How To Master Guitar (Part 1) ft. Hedras Ramos
Hedras Ramos, 19 year old guitar virtuoso from Guatemala, has been playing since he was 8 years old and was a finalist for UK’s Guitar Idol in 2009. He recently released his second album, Atoms And Space, which was contributed to by amazing talents such as Jennifer Batten (guitarist for Michael Jackson), Andy James, Billy Ashbaugh, and more! He currently travels around the world, performing and composing new music.
Yep. That’s how long they say it takes minimum to master anything in this world (don’t ask me who “they” are, because frankly I don’t know…but you’ll probably hear it again, so bear with me here…).
That’s roughly 416 days of non-stop practice.
Sounds like a lot of work. But then you look at music virtuosos (like Beethoven or Sungha Jung) and you start to think, These people were masters practically since the beginning. This 10,000 hour thing can’t be 100% true. And then you start to think, If they could do it, so can I, right?
That’s what you’d like to believe, anyway. So you go to your local music shop and totally splurge on a Les Paul. You buy some books, maybe hire an instructor, and expect all the natural talent and genius to do the rest of the work.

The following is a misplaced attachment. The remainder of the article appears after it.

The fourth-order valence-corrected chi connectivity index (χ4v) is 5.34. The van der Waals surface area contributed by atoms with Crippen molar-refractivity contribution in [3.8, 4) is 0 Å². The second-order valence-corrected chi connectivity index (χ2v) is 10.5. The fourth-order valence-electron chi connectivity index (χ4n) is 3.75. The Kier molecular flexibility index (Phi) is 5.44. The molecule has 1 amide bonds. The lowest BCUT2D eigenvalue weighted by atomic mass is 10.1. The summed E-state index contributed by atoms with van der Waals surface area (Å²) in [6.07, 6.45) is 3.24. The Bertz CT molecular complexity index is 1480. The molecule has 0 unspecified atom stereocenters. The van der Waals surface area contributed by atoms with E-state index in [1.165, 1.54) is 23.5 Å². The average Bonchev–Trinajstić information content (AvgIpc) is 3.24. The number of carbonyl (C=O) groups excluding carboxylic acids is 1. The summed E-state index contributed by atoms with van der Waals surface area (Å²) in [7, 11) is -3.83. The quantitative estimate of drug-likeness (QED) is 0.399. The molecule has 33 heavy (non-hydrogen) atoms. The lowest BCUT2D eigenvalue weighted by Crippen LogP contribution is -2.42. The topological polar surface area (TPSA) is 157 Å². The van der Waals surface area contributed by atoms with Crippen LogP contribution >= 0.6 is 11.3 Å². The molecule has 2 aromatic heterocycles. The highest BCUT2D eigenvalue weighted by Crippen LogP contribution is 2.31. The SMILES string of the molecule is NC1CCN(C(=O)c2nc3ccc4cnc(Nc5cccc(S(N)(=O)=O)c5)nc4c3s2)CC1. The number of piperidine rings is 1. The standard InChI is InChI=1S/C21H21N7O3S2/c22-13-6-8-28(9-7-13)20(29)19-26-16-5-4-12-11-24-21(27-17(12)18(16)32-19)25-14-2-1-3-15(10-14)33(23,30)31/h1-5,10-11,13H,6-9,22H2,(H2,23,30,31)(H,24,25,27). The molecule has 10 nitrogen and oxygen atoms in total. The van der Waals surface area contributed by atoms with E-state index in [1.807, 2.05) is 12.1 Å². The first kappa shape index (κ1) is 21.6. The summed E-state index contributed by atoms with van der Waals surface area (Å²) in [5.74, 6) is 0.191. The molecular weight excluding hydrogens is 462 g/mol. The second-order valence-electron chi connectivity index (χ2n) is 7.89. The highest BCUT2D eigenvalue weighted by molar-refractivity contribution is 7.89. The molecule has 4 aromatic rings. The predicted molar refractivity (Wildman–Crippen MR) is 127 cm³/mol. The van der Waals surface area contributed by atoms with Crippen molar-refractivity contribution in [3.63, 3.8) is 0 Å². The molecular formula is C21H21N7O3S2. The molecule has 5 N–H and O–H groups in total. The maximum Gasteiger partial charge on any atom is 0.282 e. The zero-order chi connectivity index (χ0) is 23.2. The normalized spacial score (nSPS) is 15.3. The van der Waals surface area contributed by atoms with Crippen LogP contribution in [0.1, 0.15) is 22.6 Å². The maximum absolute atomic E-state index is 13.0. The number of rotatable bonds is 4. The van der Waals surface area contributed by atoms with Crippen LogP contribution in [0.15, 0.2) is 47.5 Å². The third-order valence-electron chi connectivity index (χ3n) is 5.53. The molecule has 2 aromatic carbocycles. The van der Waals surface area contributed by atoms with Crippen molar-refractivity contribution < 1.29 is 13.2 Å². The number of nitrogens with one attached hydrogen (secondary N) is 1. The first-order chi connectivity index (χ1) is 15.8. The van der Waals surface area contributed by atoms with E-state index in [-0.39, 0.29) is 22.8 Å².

A couple of days go by…you look down at the tips of your fingers red and throbbing with pain, and you realize, This is a lot harder than I thought it would be.
At this point, most people tend to give up.
They either give away their guitar or try selling it to get some of their money back, and never pick up the guitar again.
And that (sad as it is), is usually the way the world works. Unfortunately, not everybody has the natural skill (or even the time) to pick up an instrument and really learn to master it. Life gets in the way, reality hits…and the idea that you could become the next Clapton gets lost among the other broken dreams of your past.
But what if you really COULD make your dreams a reality? What if mastering the guitar wasn’t really as hard as you thought it would be?
Obviously, the idea that 10,000 hours is what it takes isn’t going to be true for everyone. That’s why we’ve interviewed some of the best guitarists in the industry to find out what it really takes to master the guitar, because when you want answers, it only makes sense to go to the experts who can give you those answers.
Don’t worry, this isn’t one of those cheesy, “Become A Guitar Legend In 3 Days” commercials (unfortunately, not even Hendrix mastered the guitar in that short amount of time…). Just the cold hard facts.